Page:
Linux crontab FAQ: How do I schedule Unix or Linux crontab jobs to run at intervals, like “Every five minutes,” “Every ten minutes,” “Every half hour,” and so on?
Solution: I’ve posted other Unix/Linux crontab tutorials here before (How to edit your Linux crontab file, Example Linux crontab file format), but I’ve never included a tutorial that covers the “every” options, so here are some examples to demonstrate this crontab syntax.
Table of Contents
- macOS: crontab, launchd, and launchctl
- Running a simple command every minute with Mac launchd
- 1) Move to the $HOME/Library/LaunchAgents directory
- 2) Create a Mac plist file to describe your job
- 3) Tell MacOS about your Mac plist launchd file
- 4) How Mac launchd works with system reboots
- An important note about root and sudo access
- MacOS launchd, launchctl, and plist resources
- MacOS startup jobs: cron and crontab, launchd and launchctl
MacOS crontab FAQ: How do I run a Unix job (or shell script) through the MacOS crontab facility? I keep trying to edit my Mac crontab file, but my Mac won't save my crontab changes, or run my program.Back to top
macOS: crontab, launchd, and launchctl
Way back when (~2012-2014), I found that the Mac
crontab command was deprecated on MacOS, and the Apple documentation encouraged you to use their launchd facility. Here’s a blurb from Apple's
crontab man page:
“Darwin note: Although cron(8) and crontab(5) are officially supported under Darwin, their functionality has been absorbed into launchd(8), which provides a more flexible way of automatically executing commands. See launchctl(1) for more information.”
I’ve written several things about the Linux
cron command and crontab file format before, and as a quick note, here’s some information on the format of the crontab date and time fields.
Crontab date/time fields
First, from the crontab man page documentation:
I made a mistake in configuring
logrotate on a new Linux system, and almost ran into a problem because of that. Fortunately I saw the problem before it became a BIG problem, but as a result, I decided to add a script to my Linux system to check for large files, typically log files that have grown out of control for one reason or another.
Here then is a simple Linux shell script I named LargeFileCheck.sh, which searches the filesystem for files that are larger than 1GB in size:
MySQL database backup FAQ: Can you share a Linux shell script that I can use to make a MySQL backup (i.e., a shell script that wraps the mysqldump command)?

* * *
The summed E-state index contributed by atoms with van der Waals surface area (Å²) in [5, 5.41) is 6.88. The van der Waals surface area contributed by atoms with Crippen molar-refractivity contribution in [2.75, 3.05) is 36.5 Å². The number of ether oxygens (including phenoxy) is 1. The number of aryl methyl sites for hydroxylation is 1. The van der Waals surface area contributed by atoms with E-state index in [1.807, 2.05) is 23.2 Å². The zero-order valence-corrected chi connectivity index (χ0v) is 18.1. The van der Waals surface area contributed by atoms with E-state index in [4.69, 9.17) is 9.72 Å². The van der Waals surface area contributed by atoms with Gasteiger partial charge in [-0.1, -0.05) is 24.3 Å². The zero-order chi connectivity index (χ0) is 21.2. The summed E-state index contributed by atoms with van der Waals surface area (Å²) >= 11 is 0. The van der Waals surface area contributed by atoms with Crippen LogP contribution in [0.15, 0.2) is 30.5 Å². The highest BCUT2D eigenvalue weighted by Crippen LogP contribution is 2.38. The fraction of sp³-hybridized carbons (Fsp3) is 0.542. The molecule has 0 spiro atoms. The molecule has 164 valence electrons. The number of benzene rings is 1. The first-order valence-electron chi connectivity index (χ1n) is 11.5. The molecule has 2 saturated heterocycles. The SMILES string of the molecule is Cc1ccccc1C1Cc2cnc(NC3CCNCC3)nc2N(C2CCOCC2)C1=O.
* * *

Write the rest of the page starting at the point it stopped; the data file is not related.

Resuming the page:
I currently have a collection of websites on several different servers (including GoDaddy and A2 Hosting web servers), so I was just spending some time trying to automate my MySQL database backups. To that end, I just created a MySQL shell script that I use on each Linux server to make my database backups, and I thought I'd share that script here.
It looks like the Mac launchd launchctl StartInterval is broken in Mac OS X 10.6.x, at least the current version (10.6.7). When I run a Mac launchctl script like this, which used to work just fine:
I've been having a problem with a GoDaddy website lately (see my GoDaddy 4GH performance problems page, and in an effort to get a better handle on both (a) GoDaddy website downtime and (b) GoDaddy 4GH performance, I wrote a Unix shell script to download a sample web page from my website.
To that end, I created the following shell script, and then ran it from my Mac every two minutes:
Mac OS X launchd FAQ: Can you share some Mac launchd examples (also written as launchd plist examples, or launchctl examples)?
In an earlier tutorial (Mac OS X startup jobs with crontab, launchctl, and launchd) I demonstrated how to use the Mac OS X launchd facility instead of cron to run what would normally be a cron (crontab) job. As I started working with launchd and launchctl, I realized it would probably be helpful to see several different launchd examples, specifically launchd plist file examples.
Mac Unix shell + AppleScript FAQ: How can I display a dialog with AppleScript from the Unix command line shell? (Either from a command line shell like bash through the Mac OS X Terminal, or from a shell crontab job.)
Linux crontab mail FAQ: Can you share an example of a Linux crontab entry you use to send email on a regular basis?
Here's the source code for a really simple Linux mail script that I used to send an email message to one of my co-workers every month. This script used the Unix or Linux mail command to email a file to her that showed a list of all the websites on our server that she needed to bill our customers for.
Here's the source code for the email shell script: